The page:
PARIS - Chrysler has started to remodel its dealership network across France. The move comes a year after it cancelled contracts with 96 dealers.
Sixty-one have been reappointed but the 35 others have been discarded. Two years ago, Chrysler took the distribution of its cars in France back from importer Sonauto.
'We should have cancelled contracts as soon as we recaptured the distribution from Sonauto,' said Francois Pieri, Chrysler France general manager. 'We have lost a year, but there were not many other solutions.'
Seventeen dealers have already spent between FF3 million and FF10 million ($545,000-$1.8 million) each on new outlets. Chrysler plans a network of 102 dealerships by the middle of next year.
The break with Sonauto in 1997, together with a downturn in the market and the end of sales to rental fleets, caused a sharp decline in Chrysler's fortunes in France. Sales (including Jeep) fell from 12,060 units in 1996 to 8,030 last year. The sales forecast for this year is 8,000.
Taken separately, the impact on Jeep sales was not as dramatic. Registrations were 1,950 in 1996, 1,860 in 1997 and should reach 2,300 this year.
Pieri plans steady growth for Chrysler over the next three years. Total sales should reach about 10,000 in 1999, rising to 12,000 in 2000 and 15,000 in 2001.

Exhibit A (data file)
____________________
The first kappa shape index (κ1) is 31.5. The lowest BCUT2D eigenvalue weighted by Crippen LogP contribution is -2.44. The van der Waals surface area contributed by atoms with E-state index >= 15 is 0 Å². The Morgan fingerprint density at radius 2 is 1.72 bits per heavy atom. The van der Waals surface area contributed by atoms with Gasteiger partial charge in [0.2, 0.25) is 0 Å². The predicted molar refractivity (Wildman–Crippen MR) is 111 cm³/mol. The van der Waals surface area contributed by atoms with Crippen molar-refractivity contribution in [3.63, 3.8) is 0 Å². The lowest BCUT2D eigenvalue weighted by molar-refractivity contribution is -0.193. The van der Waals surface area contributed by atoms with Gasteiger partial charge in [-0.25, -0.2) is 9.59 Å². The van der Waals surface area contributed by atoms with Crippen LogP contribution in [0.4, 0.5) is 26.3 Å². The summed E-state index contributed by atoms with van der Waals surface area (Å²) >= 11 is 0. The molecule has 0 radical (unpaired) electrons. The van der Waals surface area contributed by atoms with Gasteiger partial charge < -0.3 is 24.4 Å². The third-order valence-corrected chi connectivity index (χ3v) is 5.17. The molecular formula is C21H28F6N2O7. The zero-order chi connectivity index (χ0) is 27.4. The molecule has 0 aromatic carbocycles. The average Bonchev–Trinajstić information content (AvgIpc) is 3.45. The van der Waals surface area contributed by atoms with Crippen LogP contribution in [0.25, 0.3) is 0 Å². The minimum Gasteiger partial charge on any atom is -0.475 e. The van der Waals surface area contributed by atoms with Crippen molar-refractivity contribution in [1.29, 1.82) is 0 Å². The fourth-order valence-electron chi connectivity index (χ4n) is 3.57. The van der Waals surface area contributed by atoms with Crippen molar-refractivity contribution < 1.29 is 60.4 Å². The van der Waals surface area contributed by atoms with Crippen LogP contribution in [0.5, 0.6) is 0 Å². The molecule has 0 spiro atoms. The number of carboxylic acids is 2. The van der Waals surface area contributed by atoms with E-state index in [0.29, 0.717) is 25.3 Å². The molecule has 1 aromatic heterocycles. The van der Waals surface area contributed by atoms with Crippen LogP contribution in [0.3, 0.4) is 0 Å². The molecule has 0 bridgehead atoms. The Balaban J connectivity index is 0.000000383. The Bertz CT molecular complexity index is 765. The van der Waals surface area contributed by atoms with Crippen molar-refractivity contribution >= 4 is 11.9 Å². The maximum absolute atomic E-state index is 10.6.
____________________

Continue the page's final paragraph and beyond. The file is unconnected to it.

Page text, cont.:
Next year, Pieri predicts the following sales breakdown: Stratus and Neon (500 combined), 300M sedan (500), Jeep (2,300) and Voyager (6,500-7,000).
'It sounds like a reasonable target,' Pieri said. 'We will focus on the profitability of our network. We have broadened each dealer's territory and we want to raise the average annual sales volume from 95 to 145 new cars.'
Stephane Riehl, who owns four Chrysler outlets in the Paris area - including a new one in the city near the Champs Elysees - forecasts 500 sales in 1998. He aims to add 300 to that total next year.
'In the first stage, the sales rise will apply more to Jeep than to Chrysler models. We have not reached the level we should have with Jeep,' Pieri said. He believes Jeep should sell at least 3,000 units a year in France. The entry price for a three-door, 2.5-liter Cherokee has recently been reduced from FF167,000 to FF135,000.
The Neon has a low profile in France and Pieri has little confidence in the model. 'Today, I cannot refuse to sell Neons in France,' he said. 'But clearly I will not spend a dime on marketing the current Neon.'